Leadership presence: Authenticity is the cornerstone of leadership presence. Resilient leaders stay true to themselves, their values, and their ethical code. They serve others, bringing a strong focus on achieving both personal and organisational goals. This commitment fosters trust, crucial for building and maintaining community resilience.

“How I learn” as a leader

We know from research that a Resilience Mindset is one that is constantly learning and improving. A person with a resilient mindset is characterised by a capacity to understand themselves and their learning dispositions, and an ability to navigate complex challenges to achieve a purpose that matters to them. Being ready and open to lean into uncertainty and challenge: striking a balance between determination and adaptability.

The following are core components of a resilience mindset and how I learn:

Self leadership is the starting point for leading others. It is about being the ‘pilot and not the passenger’ in our own lives. Leading in conditions of complexity and unprecedented challenge requires the capacity for a leader to literally learn their way forwards with others as they lead towards the achievement of a particular purpose, actively regulating the flow of data and information over time in the service of their goal.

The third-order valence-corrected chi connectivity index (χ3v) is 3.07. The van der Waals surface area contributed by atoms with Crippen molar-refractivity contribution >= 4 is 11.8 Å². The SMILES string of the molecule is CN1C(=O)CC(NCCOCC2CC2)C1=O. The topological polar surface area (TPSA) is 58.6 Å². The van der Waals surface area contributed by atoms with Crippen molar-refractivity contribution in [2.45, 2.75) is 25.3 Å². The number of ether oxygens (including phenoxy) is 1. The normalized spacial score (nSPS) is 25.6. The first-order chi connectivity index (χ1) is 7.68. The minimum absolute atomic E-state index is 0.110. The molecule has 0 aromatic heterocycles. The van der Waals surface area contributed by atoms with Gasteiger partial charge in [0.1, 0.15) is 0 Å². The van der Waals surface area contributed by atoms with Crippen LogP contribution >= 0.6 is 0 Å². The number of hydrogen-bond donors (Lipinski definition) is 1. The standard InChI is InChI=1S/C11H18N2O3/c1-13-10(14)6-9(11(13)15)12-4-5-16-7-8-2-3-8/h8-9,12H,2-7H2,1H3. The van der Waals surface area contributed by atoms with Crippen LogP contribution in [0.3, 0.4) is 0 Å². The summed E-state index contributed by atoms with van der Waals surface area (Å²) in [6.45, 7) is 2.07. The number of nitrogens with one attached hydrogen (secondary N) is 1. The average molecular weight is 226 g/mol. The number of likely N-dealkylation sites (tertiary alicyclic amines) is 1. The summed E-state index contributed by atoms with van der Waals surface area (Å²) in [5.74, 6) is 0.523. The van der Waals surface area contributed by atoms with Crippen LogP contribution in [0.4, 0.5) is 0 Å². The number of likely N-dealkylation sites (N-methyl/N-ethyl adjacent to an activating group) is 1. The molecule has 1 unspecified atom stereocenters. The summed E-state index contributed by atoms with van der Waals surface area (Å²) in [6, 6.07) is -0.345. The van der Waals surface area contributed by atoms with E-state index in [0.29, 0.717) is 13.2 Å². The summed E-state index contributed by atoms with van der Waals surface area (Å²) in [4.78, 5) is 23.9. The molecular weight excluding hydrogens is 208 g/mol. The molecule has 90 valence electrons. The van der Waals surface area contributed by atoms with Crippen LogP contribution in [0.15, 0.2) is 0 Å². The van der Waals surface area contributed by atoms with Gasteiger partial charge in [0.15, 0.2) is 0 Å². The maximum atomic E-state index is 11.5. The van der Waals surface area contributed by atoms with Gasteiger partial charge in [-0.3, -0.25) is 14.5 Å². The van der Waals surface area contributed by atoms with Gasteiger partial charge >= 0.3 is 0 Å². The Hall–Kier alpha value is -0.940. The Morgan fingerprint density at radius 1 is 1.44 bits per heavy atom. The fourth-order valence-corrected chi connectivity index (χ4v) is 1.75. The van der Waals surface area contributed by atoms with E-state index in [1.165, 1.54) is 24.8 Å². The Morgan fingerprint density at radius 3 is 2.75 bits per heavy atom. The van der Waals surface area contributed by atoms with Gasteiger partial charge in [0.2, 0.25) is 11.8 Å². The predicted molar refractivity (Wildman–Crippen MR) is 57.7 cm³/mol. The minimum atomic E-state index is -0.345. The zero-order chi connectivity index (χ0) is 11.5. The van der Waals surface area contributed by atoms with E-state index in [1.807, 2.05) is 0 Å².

Learning relationships are crucial for Resilient Leadership because no single person or discipline has all the answers; learning with and from others is not only crucial for effective leadership decisions but also for collaboratively leading others and creating the conditions for leadership to be distributed – and rewarded – throughout the system at every level. A resilient leader joins the dots between ‘people and things’ and identifies change processes that lead to greater overall resilience… they learn fast and fail fast and know that evolutionary learning is a hall mark of community resilience and that every member of the community has a role to play. For example, understanding the impact your decision may have on another department or understanding dependencies with other people and departments.